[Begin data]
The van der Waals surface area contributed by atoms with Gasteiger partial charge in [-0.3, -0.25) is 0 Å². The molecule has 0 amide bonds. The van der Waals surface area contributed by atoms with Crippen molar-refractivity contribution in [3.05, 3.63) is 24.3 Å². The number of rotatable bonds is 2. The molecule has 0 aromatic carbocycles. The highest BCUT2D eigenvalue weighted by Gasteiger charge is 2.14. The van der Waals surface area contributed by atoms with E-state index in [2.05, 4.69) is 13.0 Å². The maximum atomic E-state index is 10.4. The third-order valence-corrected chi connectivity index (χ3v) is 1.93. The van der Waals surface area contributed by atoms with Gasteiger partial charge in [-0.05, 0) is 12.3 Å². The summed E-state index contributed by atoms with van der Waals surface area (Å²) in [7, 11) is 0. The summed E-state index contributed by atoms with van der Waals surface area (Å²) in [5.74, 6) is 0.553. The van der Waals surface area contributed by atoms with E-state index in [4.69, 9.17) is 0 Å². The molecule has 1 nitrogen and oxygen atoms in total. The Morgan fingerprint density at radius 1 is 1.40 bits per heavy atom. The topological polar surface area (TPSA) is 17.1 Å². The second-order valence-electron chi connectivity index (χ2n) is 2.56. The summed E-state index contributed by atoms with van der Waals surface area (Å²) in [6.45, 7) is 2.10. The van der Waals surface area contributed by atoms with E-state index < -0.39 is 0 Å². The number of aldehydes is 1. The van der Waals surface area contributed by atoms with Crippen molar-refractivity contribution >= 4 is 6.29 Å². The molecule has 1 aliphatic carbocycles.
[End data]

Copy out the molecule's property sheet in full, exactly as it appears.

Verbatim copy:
The van der Waals surface area contributed by atoms with Gasteiger partial charge in [-0.3, -0.25) is 0 Å². The molecule has 0 amide bonds. The van der Waals surface area contributed by atoms with Crippen molar-refractivity contribution in [3.05, 3.63) is 24.3 Å². The number of rotatable bonds is 2. The molecule has 0 aromatic carbocycles. The highest BCUT2D eigenvalue weighted by Gasteiger charge is 2.14. The van der Waals surface area contributed by atoms with E-state index in [2.05, 4.69) is 13.0 Å². The maximum atomic E-state index is 10.4. The third-order valence-corrected chi connectivity index (χ3v) is 1.93. The van der Waals surface area contributed by atoms with Gasteiger partial charge in [-0.05, 0) is 12.3 Å². The summed E-state index contributed by atoms with van der Waals surface area (Å²) in [7, 11) is 0. The summed E-state index contributed by atoms with van der Waals surface area (Å²) in [5.74, 6) is 0.553. The van der Waals surface area contributed by atoms with E-state index in [4.69, 9.17) is 0 Å². The molecule has 1 nitrogen and oxygen atoms in total. The Morgan fingerprint density at radius 1 is 1.40 bits per heavy atom. The topological polar surface area (TPSA) is 17.1 Å². The second-order valence-electron chi connectivity index (χ2n) is 2.56. The summed E-state index contributed by atoms with van der Waals surface area (Å²) in [6.45, 7) is 2.10. The van der Waals surface area contributed by atoms with E-state index < -0.39 is 0 Å². The number of aldehydes is 1. The van der Waals surface area contributed by atoms with Crippen molar-refractivity contribution >= 4 is 6.29 Å². The molecule has 1 aliphatic carbocycles.